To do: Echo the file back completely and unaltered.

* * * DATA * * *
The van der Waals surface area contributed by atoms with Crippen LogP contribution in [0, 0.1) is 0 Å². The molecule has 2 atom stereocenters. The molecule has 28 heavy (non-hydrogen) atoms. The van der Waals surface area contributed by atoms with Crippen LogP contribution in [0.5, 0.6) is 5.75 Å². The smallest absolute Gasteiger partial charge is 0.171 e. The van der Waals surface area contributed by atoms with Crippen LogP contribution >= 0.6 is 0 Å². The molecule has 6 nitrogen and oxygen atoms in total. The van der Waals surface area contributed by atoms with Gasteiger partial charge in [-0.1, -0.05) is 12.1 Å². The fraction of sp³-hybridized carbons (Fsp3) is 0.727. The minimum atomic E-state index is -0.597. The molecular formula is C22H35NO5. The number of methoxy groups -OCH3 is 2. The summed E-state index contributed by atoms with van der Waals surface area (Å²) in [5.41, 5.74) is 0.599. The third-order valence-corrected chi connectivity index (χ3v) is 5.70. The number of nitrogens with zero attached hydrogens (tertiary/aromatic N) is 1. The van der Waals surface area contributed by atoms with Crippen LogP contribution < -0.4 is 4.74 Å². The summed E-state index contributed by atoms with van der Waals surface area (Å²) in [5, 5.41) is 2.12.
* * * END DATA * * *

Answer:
The van der Waals surface area contributed by atoms with Crippen LogP contribution in [0, 0.1) is 0 Å². The molecule has 2 atom stereocenters. The molecule has 28 heavy (non-hydrogen) atoms. The van der Waals surface area contributed by atoms with Crippen LogP contribution in [0.5, 0.6) is 5.75 Å². The smallest absolute Gasteiger partial charge is 0.171 e. The van der Waals surface area contributed by atoms with Crippen LogP contribution >= 0.6 is 0 Å². The molecule has 6 nitrogen and oxygen atoms in total. The van der Waals surface area contributed by atoms with Gasteiger partial charge in [-0.1, -0.05) is 12.1 Å². The fraction of sp³-hybridized carbons (Fsp3) is 0.727. The minimum atomic E-state index is -0.597. The molecular formula is C22H35NO5. The number of methoxy groups -OCH3 is 2. The summed E-state index contributed by atoms with van der Waals surface area (Å²) in [5.41, 5.74) is 0.599. The third-order valence-corrected chi connectivity index (χ3v) is 5.70. The number of nitrogens with zero attached hydrogens (tertiary/aromatic N) is 1. The van der Waals surface area contributed by atoms with Crippen LogP contribution < -0.4 is 4.74 Å². The summed E-state index contributed by atoms with van der Waals surface area (Å²) in [5, 5.41) is 2.12.